The current “safer at home” measures have meant more time with our pets. Dogs are social and love to be with their pack/family. Cats and other pets have become accustomed to having us  around more, too. When we transition back to school and work, our pets may feel that their world has been turned upside-down. The Billings Family Animal Hospital team wants to help you avoid any pitfalls as you leave your pets at home. Learn from the following stories, which describe the aftermath of severe separation anxiety in pets.

Roscoe’s panic

When Sally pulled into the driveway, the neighbor met her at the car. “I heard unusual noises today while you were at work. I finally realized it was Roscoe. I’ve never heard him cry, howl, and whine like that. Do you think he was having a panic attack?”

Sassy’s damage

Arriving home with the kids after school, George couldn’t believe his eyes. Couch cushions were destroyed, stuffing was everywhere, and the front door trim was damaged. When Sassy jumped in excitement, they were shocked to see her torn nails and bleeding paws.

Miss Kitty’s accident

When Rhonda came through the door after a long day back at work, she was greeted by a strong smell. Miss Kitty had never gone outside the litter box before, but there was the evidenceurine and feces on the living room rug.

Though Roscoe, Sassy, and Miss Kitty are fictional, their experiences are real for many pets. Sudden environmental changes can trigger pets’ fear of being alone. Separation anxiety signs in pets include excessive vocalization, extreme drooling, destructive behavior, house soiling, or continual pacing. Some pets may escape their enclosure, others may show aggression when the family leaves, and at the other end of the spectrum, some become lethargic or depressed. 

Separation anxiety signs

Early signs of separation anxiety are hard to detect, since the behaviors occur while the family is gone. To detect early signs and prevent them from escalating, make gradual rather than sudden changes. For example, leave for short periods of time on several different days before the first long day, but be aware of individual differences, because more frequent departures can actually worsen the problem in some pets. When you return, closely check your pet and the environment for any problems; for example, what looks like water on the floor could be drool or urine. A pet with other behavior issues, such as storm phobia, may be more likely to develop separation anxiety. A video camera may help detect symptoms, but is not necessary for a diagnosis when you have other evidence.

Separation anxiety therapy

The overall goal of prevention and therapy of separation anxiety is to generate a feeling of predictability and security in your pet. Not only must the pet’s environment be managed, but also the family’s actions. For example, a safe crate and a treat puzzle with frozen peanut butter enriches the environment, preventing boredom. And the family can change their actions by keeping departure and arrival times low-key. Consider the following checklist:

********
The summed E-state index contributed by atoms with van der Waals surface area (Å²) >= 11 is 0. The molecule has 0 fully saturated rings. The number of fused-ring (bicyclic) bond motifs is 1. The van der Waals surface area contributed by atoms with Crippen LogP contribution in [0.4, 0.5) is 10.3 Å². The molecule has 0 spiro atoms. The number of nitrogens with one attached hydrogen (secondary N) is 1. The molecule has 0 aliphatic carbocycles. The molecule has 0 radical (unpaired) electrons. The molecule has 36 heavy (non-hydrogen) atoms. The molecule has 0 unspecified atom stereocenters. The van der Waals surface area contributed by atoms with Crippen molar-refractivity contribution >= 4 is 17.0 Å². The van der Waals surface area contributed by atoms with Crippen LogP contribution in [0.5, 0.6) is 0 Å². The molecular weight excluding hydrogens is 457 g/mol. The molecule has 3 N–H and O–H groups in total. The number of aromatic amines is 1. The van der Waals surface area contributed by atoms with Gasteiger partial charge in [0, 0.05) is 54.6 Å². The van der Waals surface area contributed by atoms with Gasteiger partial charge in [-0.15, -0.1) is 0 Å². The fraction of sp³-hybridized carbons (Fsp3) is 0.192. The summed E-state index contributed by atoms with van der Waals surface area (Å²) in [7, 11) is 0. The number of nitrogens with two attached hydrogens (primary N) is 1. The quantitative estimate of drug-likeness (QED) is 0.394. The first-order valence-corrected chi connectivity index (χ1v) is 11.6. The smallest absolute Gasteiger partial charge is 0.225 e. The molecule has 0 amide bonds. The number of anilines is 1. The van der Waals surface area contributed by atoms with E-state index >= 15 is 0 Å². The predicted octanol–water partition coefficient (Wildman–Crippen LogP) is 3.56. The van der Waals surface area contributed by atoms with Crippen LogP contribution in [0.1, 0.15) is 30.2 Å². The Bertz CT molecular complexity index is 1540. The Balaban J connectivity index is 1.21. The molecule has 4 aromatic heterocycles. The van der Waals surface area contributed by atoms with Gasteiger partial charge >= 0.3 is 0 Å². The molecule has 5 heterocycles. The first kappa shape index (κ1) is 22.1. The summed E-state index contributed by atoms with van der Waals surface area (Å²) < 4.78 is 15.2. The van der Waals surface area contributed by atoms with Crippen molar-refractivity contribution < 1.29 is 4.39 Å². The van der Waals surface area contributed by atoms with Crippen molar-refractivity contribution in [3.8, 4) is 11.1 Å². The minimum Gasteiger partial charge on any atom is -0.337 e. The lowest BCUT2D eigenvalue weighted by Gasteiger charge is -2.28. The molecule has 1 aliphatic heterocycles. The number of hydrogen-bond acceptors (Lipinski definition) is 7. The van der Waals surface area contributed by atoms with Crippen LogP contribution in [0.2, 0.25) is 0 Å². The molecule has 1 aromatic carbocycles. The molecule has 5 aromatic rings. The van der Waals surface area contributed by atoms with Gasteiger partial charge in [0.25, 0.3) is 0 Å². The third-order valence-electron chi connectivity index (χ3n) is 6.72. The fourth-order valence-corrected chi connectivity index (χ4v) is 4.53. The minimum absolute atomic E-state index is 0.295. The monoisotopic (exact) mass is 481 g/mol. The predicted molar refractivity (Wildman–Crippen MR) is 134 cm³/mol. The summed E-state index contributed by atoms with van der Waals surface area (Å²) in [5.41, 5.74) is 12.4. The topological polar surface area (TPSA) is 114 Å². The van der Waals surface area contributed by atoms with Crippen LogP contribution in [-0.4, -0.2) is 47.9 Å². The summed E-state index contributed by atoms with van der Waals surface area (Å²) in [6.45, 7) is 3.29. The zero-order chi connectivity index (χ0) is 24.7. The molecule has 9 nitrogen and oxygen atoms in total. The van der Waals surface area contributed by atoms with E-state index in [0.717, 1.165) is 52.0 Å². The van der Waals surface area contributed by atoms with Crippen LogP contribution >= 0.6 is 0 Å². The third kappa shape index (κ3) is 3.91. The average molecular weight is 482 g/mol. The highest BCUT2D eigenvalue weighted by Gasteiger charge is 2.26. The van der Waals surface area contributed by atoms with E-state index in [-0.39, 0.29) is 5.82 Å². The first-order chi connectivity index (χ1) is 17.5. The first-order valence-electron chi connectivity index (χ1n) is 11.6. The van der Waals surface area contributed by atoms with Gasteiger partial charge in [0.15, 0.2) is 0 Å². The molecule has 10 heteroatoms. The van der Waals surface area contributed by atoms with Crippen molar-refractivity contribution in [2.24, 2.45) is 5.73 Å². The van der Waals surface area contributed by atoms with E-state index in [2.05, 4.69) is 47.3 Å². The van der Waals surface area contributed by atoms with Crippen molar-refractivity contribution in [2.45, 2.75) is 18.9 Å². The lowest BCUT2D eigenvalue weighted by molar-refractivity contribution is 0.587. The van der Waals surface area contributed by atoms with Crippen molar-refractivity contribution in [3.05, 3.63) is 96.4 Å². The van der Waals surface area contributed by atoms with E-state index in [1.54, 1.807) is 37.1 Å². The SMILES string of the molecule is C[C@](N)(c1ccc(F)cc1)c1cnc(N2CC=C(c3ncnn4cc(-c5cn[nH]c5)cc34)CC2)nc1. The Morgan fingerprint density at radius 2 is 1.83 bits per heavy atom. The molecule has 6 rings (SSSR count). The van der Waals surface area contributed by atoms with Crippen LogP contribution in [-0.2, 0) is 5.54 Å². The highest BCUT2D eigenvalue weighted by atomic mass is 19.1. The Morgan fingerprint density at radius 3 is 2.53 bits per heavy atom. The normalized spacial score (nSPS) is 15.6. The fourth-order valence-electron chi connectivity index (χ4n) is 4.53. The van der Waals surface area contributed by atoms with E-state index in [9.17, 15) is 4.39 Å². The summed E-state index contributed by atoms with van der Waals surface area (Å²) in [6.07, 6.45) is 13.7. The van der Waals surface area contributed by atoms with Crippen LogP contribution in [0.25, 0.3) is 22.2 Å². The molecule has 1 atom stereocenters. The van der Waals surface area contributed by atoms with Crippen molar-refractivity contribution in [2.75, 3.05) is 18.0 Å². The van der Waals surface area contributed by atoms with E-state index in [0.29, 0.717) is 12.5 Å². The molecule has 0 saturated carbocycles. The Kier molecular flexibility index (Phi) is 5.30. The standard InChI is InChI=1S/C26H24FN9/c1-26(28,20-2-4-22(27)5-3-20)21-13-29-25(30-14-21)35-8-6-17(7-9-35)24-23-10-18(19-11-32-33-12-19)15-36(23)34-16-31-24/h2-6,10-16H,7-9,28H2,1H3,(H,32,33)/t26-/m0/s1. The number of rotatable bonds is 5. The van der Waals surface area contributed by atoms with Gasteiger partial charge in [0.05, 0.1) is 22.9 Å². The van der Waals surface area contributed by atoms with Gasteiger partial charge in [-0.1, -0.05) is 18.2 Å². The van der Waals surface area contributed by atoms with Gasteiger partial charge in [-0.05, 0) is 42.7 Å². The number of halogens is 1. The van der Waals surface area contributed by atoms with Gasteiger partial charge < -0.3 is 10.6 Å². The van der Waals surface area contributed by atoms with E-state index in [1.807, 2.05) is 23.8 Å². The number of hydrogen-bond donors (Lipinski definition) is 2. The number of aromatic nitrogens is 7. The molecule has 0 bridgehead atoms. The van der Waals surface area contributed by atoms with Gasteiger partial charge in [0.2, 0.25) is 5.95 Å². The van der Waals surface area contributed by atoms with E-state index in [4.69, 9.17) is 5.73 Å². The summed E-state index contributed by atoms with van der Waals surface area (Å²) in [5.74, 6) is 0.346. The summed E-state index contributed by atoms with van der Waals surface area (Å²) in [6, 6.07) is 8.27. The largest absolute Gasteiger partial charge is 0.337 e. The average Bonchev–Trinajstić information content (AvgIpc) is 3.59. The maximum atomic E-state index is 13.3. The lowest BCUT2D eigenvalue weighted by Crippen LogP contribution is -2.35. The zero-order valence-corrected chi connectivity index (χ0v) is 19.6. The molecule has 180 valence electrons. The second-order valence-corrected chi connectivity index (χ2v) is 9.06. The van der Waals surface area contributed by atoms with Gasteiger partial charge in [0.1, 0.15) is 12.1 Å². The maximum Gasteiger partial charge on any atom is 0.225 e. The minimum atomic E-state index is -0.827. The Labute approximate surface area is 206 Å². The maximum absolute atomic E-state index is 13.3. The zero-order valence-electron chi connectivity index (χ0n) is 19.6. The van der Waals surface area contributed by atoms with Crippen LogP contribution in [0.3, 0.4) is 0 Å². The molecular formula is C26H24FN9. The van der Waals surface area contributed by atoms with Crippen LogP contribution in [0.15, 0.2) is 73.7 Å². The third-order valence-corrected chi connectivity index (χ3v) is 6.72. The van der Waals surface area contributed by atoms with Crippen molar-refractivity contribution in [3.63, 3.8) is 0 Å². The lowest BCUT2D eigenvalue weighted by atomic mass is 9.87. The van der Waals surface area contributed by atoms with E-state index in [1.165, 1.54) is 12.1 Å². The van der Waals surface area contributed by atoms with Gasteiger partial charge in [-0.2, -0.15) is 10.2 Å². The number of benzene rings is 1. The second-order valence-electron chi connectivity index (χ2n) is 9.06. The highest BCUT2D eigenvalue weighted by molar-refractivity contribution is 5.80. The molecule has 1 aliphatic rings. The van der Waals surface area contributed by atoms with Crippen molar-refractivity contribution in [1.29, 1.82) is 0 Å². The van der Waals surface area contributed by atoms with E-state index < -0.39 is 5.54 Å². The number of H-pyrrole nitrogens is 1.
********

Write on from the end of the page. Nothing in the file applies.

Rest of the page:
• Do you avoid the trigger that starts the cascade of fear (e.g., picking up keys more quietly)?
  • Can you hire a pet sitter to walk your pet during the day, being aware that some pets may feel worse when the sitter leaves?
  • Have you cleaned accidents with an enzymatic odor eliminator?
  • Would installing a doggie or kitty door help?
  • Does your pet have a small, safe retreat, such as a crate, keeping in mind that some pets are more anxious when crated?
  • Would calming music help, knowing that radio voices or a recording may be too stimulating?
  • Could you leave an unwashed clothing article, so your scent may calm your pet? 
  • Do you know your pet’s favorite treat puzzle (e.g., homemade treat maze, treat-dropping ball, Kong with peanut butter)?
  • Do you briefly acknowledge your pet on arrival, and wait to interact until they have settled down?
  • Do you reward calm responses to triggers?
  • When you are not leaving, do you perform triggers (e.g.,  picking up keys) to “desensitize” your pet, or “uncouple” these cues from anxiety?
  • Do all family members know that punishment will only worsen the anxiety?

Medication can sometimes help, but must be combined with behavior therapy. Pet separation anxiety medications fall into one of three categories: 

  • Prescription medications — These medications, such as antidepressants or anti-anxiety medications, can calm or sedate your pet.
  • Nutritional supplements — Supplements that may help are available as prescriptions and over-the-counter.
  • Pheromone sprays — Sprays, wipes, collars, or diffusers work with the pet’s nervous and hormone systems to encourage a sense of well-being.

Our Billings Animal Family Hospital team will walk you through the process of determining which meds, or combinations of meds, will work best for your pet and your situation. 

With help from our veterinary team, your pets do not have to suffer Roscoe, Sassy, and Miss Kitty’s experiences. The prognosis for your pet’s separation anxiety is good, because problem behaviors can usually be suppressed or reduced. As your family transitions to less time at home, call us at Billings Animal Family Hospital if you have questions about avoiding separation anxiety in your pet.